Arne Duncan: Schools Should Invest in ‘Multiliteracy’

By Lesli A. Maxwell — February 21, 2014 1 min read
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With his still-new director of the Office of English Language Acquisition, U.S. Secretary of Education Arne Duncan is calling for public schools to sink resources into offering language-instruction programs that will produce a whole lot more bilingual and multilingual students.

In an op-ed published in Wednesday’s Los Angeles Daily News, the education secretary and Libia S. Gil, the director of OELA, argue that educators and community members should view the nearly 5 million English-language learners in public schools as assets that can help propel more American students to becoming speakers of other languages. Students who are native speakers of Spanish, Vietnamese, Chinese, Arabic or Hmong, to name a few, should be learning alongside native English speakers—with heritage language speakers teaching their English-speaking peers and vice-versa, they contend.

“The heritage languages our English-learners bring to school are major assets to preserve and value,” wrote Duncan and Gil.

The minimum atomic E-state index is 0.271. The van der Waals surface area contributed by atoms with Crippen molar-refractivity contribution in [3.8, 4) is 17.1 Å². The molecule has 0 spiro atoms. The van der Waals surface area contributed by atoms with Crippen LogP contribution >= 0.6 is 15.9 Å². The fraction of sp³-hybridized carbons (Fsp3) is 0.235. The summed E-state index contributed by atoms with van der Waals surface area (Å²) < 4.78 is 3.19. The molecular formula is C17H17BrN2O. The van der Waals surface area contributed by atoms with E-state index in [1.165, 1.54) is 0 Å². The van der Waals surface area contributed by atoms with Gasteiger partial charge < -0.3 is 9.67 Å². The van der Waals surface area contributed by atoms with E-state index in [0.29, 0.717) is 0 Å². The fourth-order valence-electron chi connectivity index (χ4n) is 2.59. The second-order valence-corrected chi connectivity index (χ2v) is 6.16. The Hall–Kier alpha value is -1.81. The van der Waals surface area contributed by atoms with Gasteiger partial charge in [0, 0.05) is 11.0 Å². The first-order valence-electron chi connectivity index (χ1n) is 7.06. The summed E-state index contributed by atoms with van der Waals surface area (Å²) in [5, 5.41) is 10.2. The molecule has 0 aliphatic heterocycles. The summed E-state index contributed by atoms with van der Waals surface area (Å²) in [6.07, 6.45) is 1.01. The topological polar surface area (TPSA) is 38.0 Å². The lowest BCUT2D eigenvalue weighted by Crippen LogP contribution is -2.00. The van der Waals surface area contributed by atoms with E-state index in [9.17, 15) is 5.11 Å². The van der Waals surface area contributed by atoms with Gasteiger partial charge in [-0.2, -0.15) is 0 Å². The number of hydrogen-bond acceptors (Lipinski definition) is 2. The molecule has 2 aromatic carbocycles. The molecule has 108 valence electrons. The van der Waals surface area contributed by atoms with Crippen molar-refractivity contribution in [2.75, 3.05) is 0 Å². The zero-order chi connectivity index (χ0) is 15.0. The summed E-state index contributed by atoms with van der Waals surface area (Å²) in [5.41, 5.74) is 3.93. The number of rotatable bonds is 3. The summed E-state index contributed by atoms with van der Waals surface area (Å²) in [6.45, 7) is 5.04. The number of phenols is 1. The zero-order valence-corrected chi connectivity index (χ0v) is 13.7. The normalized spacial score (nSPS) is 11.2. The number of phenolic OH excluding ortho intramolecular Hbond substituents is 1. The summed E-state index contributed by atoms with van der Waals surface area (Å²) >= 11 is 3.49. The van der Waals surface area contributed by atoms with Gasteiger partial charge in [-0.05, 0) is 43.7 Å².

Duncan, over the course of his five years as the nation’s top education official, has not had a ton to say about language education, though he has consistently voiced his support for dual-language programs and the benefits of bilingualism. Last spring, in a breakfast roundtable with reporters, he made clear his strong support for dual-language instruction and, in particular, the academic benefits it affords English-language learners.

But many educators and advocates for ELLs have been disappointed in the overall support for the unique needs of English-learners from Duncan’s department, and I highly doubt this op-ed will do much to change that. Just last month, scholars at the University of Colorado issued a highly critical report on the department’s lack of attention to the needs of the fastest growing population of students in K-12 schools. When I reached out to the department to react to the report, they never bothered to provide a response.

A version of this news article first appeared in the Learning the Language blog.